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The Consequences and Management of Capital Inflows: Lessons for Sub-Saharan Africa

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  • Reinhart, Carmen
  • Calvo, Guillermo

Abstract

Some of the questions that emerge from the African experiences were echoing those of capital-importing countries in other regions: To what extent are the capital inflows driven by external fundamentals? Or conversely, what role have domestic macroeconomic policies and structural reforms played in attracting (or repelling) the flows? What is the appropriate policy response? Are the high domestic real interest rates a byproduct of financial liberalization or of monetary policy? Is there evidence of regional “contagion effects?” Do capital inflows make the recipient economies more vulnerable to financial crises, such as those in Mexico in 1994-95 and in Asia in 1997-98? Other questions are more specific to the African experience: Why has SSA not attracted more flows, despite a substantive improvement in economic performance? What are the prerequisites for attracting portfolio flows? Are the policy instruments limited by the relatively undeveloped nature of the financial sector? Is an undeveloped financial sector an asset or a liability when it comes to avoiding Asian-style crises? The purpose of this paper is to answer some of these questions at both the conceptual level as well as in the African context. The paper presents a framework to analyze the macroeconomic effects of and the policy responses to a surge in capital inflows. We examine the monetary consequences, the implications for the exchange rate and domestic inflation, and the issue of the current account and its sustainability. The analysis places much emphasis on the role played by the financial sector and the stock market. At the empirical level, we investigate the possible links between the structure and depth of existing capital markets and the volume and composition of the capital flows a country attracts.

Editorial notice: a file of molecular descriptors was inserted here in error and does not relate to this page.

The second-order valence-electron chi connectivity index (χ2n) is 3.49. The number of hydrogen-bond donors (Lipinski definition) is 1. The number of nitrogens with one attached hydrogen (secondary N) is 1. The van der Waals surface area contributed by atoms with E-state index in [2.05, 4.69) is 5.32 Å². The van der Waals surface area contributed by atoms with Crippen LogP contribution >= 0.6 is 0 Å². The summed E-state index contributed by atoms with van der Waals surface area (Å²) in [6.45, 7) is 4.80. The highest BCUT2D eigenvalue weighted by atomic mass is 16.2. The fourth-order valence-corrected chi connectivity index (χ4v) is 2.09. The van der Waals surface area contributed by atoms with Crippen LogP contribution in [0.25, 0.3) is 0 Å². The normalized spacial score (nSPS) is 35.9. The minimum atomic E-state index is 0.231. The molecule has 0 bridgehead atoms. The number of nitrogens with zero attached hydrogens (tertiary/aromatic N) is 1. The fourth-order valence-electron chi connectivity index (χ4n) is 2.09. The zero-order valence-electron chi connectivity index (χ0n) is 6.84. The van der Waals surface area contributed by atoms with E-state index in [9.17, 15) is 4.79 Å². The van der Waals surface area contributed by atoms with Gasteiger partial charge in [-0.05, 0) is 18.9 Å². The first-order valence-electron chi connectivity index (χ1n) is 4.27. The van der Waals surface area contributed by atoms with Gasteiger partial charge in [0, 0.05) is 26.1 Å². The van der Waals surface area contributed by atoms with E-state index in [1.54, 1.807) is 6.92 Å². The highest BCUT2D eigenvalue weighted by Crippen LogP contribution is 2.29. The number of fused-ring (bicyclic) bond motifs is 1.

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Bibliographic Info

Paper provided by University Library of Munich, Germany in its series MPRA Paper with number 7901.

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Date of creation: 1999
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Handle: RePEc:pra:mprapa:7901

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  1. Steven Riess Weisbrod & Liliana Rojas-Suárez, 1994. "Financial Market Fragilities in Latin America," IMF Working Papers 94/117, International Monetary Fund.
  2. Peter Wickham & Carmen Reinhart, 1994. "Commodity Prices," IMF Working Papers 94/7, International Monetary Fund.
  3. Carmen M. Reinhart & R. Todd Smith, 1996. "Too much of a good thing: the macroeconomic effects of taxing capital inflows," Proceedings, Federal Reserve Bank of San Francisco, pages 436-464.
  4. Caprio, Gerard Jr. & Klingebiel, Daniela, 1996. "Bank insolvencies : cross-country experience," Policy Research Working Paper Series 1620, The World Bank.
  5. Asea, Patrick K & Reinhart, Carmen M, 1996. "Le Prix de l'Argent: How (Not) to Deal with Capital Inflows," Journal of African Economies, Centre for the Study of African Economies (CSAE), vol. 5(3), pages 231-71, October.